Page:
The week is ending with stocks advancing modestly today, as the S&P 500 scaled a new intraday record, helped by investor optimism regarding Greece and Ukraine and upbeat German growth data.
By Paolo Palazzi-Xirinachs
Friday, February 13, 2015
Germany grew 0.7% in the fourth quarter, more than double the expected 0.3%, pointing to a stronger 2015 for Europe's biggest economy. Equities have rallied this week after a ceasefire agreement between Ukraine and Russia, and apparent progress on a deal on Greek debt in the Eurozone. For the week, the Dow is up 1.1%, the S&P 500 is up 1.8% and the Nasdaq is up 2.5%.
The markets seem to have been very cautious – almost overly so in equities – over the past five weeks. That seems to be mostly attributable to overseas risks and the instability of the possible Grexit situation. Those risks seem to be coming off the table this week with EU debt renegotiations with Greece looking more promising and with the ceasefire declared between Russia and the Ukraine.
Germany reasserts itself economically
The Eurozone economy picked up momentum at the end of last year, with Germany showing itself as the driver of growth, offsetting weakness in Greece and Italy and the uncertainty of Greece and the other PIGS members. Gross domestic product rose 0.3% in Q4 after expanding 0.2% in the previous three months, according to the EU’s statistics office in Luxembourg. Analysts surveyed by Bloomberg News predicted growth of 0.2%.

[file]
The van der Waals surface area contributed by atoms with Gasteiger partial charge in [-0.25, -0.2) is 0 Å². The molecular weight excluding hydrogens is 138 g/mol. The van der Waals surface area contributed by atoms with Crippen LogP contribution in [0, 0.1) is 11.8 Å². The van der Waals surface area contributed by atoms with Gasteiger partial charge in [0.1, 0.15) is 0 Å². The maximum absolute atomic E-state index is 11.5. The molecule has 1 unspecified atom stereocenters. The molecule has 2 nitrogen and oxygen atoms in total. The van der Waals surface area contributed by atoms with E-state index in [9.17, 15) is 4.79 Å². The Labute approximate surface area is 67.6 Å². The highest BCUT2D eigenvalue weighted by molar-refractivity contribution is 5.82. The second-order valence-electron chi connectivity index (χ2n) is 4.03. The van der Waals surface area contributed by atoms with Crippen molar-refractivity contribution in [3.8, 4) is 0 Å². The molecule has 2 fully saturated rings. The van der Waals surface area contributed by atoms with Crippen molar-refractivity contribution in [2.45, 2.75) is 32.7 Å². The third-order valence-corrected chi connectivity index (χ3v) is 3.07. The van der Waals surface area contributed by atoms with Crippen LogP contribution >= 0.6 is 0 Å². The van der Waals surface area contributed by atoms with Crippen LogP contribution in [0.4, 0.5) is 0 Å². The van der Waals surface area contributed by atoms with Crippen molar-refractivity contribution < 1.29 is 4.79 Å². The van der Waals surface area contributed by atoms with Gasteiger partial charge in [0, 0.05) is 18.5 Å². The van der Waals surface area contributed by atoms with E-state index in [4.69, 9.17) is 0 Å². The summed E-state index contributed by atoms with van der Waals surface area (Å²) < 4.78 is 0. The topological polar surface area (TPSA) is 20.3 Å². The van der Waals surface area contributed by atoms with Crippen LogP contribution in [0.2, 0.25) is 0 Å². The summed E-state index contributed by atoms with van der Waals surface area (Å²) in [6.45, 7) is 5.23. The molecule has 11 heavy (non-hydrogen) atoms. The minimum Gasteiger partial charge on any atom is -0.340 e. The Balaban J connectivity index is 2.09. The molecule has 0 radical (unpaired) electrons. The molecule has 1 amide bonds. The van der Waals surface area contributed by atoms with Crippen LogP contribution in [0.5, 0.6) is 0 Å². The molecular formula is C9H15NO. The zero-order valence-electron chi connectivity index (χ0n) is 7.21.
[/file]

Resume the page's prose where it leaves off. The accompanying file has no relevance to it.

While the currency bloc’s economy is overcoming its longest-ever slump, falling consumer prices and the rise to power of an anti-austerity party in Greece have increased the risks to growth. To avert deflation in a region where consumer spending is bolstering the recovery, ECB President Mario Draghi announced a 1.1 trillion-euro ($1.3 trillion) quantitative-easing package that has already helped push down bond yields and the single currency.
Oil tops $60 for first time in 2015
Oil hit its highest level for the year on today with Brent crude rising above $60 a barrel, as Eurozone economic growth exceeded expectations and market bulls priced in another drop in the US oil rig count.
The rise in prices was also fueled by bets that cuts in energy firms' exploration budgets will help mop up some of the excess oil in the world market. Many analysts and traders believe there is a global oversupply of nearly two million barrels per day in crude oil. They say little has changed fundamentally to explain the rally of the past two weeks.
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